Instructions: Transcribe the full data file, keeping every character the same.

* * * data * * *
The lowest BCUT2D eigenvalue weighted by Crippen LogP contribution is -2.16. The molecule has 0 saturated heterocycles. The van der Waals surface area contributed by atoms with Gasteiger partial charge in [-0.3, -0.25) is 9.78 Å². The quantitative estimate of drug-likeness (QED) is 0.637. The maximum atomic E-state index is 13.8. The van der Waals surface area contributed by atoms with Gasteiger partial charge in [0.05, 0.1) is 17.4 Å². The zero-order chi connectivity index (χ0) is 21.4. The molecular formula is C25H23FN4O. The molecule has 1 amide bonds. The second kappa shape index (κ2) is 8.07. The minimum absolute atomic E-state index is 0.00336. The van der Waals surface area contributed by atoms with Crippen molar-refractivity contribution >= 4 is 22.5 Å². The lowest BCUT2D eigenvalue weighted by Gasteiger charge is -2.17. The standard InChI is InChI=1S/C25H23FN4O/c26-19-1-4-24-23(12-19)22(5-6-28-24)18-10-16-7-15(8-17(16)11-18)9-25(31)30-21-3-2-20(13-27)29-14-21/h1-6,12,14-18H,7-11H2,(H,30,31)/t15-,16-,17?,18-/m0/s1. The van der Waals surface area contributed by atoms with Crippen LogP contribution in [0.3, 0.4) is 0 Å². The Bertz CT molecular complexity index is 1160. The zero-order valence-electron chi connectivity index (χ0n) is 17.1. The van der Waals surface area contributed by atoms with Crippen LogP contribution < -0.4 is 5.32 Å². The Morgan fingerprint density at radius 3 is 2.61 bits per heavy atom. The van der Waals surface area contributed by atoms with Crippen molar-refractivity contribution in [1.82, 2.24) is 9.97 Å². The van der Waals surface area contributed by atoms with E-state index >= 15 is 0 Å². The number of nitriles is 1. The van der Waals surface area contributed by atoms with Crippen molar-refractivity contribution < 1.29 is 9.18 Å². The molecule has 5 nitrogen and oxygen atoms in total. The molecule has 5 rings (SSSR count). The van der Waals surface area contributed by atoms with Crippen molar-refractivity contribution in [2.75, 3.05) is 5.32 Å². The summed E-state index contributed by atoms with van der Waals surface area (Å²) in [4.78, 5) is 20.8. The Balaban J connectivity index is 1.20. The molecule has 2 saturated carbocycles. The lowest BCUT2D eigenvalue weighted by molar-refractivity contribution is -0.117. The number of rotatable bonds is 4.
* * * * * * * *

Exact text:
The lowest BCUT2D eigenvalue weighted by Crippen LogP contribution is -2.16. The molecule has 0 saturated heterocycles. The van der Waals surface area contributed by atoms with Gasteiger partial charge in [-0.3, -0.25) is 9.78 Å². The quantitative estimate of drug-likeness (QED) is 0.637. The maximum atomic E-state index is 13.8. The van der Waals surface area contributed by atoms with Gasteiger partial charge in [0.05, 0.1) is 17.4 Å². The zero-order chi connectivity index (χ0) is 21.4. The molecular formula is C25H23FN4O. The molecule has 1 amide bonds. The second kappa shape index (κ2) is 8.07. The minimum absolute atomic E-state index is 0.00336. The van der Waals surface area contributed by atoms with Crippen molar-refractivity contribution >= 4 is 22.5 Å². The lowest BCUT2D eigenvalue weighted by Gasteiger charge is -2.17. The standard InChI is InChI=1S/C25H23FN4O/c26-19-1-4-24-23(12-19)22(5-6-28-24)18-10-16-7-15(8-17(16)11-18)9-25(31)30-21-3-2-20(13-27)29-14-21/h1-6,12,14-18H,7-11H2,(H,30,31)/t15-,16-,17?,18-/m0/s1. The van der Waals surface area contributed by atoms with Crippen LogP contribution in [0.3, 0.4) is 0 Å². The Bertz CT molecular complexity index is 1160. The zero-order valence-electron chi connectivity index (χ0n) is 17.1. The van der Waals surface area contributed by atoms with Crippen LogP contribution < -0.4 is 5.32 Å². The Morgan fingerprint density at radius 3 is 2.61 bits per heavy atom. The van der Waals surface area contributed by atoms with Crippen molar-refractivity contribution in [1.82, 2.24) is 9.97 Å². The van der Waals surface area contributed by atoms with E-state index >= 15 is 0 Å². The number of nitriles is 1. The van der Waals surface area contributed by atoms with Crippen molar-refractivity contribution < 1.29 is 9.18 Å². The molecule has 5 nitrogen and oxygen atoms in total. The molecule has 5 rings (SSSR count). The van der Waals surface area contributed by atoms with Crippen molar-refractivity contribution in [2.75, 3.05) is 5.32 Å². The summed E-state index contributed by atoms with van der Waals surface area (Å²) in [4.78, 5) is 20.8. The Balaban J connectivity index is 1.20. The molecule has 2 saturated carbocycles. The lowest BCUT2D eigenvalue weighted by molar-refractivity contribution is -0.117. The number of rotatable bonds is 4.